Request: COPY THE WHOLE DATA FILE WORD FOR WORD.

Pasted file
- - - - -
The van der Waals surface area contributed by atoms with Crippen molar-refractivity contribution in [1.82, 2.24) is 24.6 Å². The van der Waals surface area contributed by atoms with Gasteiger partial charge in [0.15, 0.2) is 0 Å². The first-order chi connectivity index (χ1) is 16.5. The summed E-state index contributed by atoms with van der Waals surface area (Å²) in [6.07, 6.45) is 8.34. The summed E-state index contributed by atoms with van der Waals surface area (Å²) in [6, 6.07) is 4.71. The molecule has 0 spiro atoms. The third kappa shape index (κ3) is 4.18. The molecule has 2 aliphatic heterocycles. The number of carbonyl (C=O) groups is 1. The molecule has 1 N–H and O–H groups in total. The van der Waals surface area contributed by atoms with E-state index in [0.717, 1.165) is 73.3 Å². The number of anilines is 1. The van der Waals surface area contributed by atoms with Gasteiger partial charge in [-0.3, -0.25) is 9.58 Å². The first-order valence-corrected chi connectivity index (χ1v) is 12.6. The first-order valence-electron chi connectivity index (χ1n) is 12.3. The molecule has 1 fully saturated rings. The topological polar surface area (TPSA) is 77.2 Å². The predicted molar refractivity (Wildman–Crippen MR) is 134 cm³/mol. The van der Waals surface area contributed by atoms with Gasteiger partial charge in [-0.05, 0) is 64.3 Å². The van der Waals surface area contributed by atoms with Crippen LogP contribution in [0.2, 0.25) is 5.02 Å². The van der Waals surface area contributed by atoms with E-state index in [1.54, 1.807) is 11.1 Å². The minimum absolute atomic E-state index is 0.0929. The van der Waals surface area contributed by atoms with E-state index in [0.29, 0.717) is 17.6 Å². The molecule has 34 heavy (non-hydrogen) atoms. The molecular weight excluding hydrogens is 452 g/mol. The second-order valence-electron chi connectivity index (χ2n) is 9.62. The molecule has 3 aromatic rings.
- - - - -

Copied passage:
The van der Waals surface area contributed by atoms with Crippen molar-refractivity contribution in [1.82, 2.24) is 24.6 Å². The van der Waals surface area contributed by atoms with Gasteiger partial charge in [0.15, 0.2) is 0 Å². The first-order chi connectivity index (χ1) is 16.5. The summed E-state index contributed by atoms with van der Waals surface area (Å²) in [6.07, 6.45) is 8.34. The summed E-state index contributed by atoms with van der Waals surface area (Å²) in [6, 6.07) is 4.71. The molecule has 0 spiro atoms. The third kappa shape index (κ3) is 4.18. The molecule has 2 aliphatic heterocycles. The number of carbonyl (C=O) groups is 1. The molecule has 1 N–H and O–H groups in total. The van der Waals surface area contributed by atoms with E-state index in [0.717, 1.165) is 73.3 Å². The number of anilines is 1. The van der Waals surface area contributed by atoms with Gasteiger partial charge in [-0.3, -0.25) is 9.58 Å². The first-order valence-corrected chi connectivity index (χ1v) is 12.6. The first-order valence-electron chi connectivity index (χ1n) is 12.3. The molecule has 1 fully saturated rings. The topological polar surface area (TPSA) is 77.2 Å². The predicted molar refractivity (Wildman–Crippen MR) is 134 cm³/mol. The van der Waals surface area contributed by atoms with Gasteiger partial charge in [-0.05, 0) is 64.3 Å². The van der Waals surface area contributed by atoms with Crippen LogP contribution in [0.2, 0.25) is 5.02 Å². The van der Waals surface area contributed by atoms with E-state index in [1.54, 1.807) is 11.1 Å². The minimum absolute atomic E-state index is 0.0929. The van der Waals surface area contributed by atoms with E-state index in [0.29, 0.717) is 17.6 Å². The molecule has 34 heavy (non-hydrogen) atoms. The molecular weight excluding hydrogens is 452 g/mol. The second-order valence-electron chi connectivity index (χ2n) is 9.62. The molecule has 3 aromatic rings.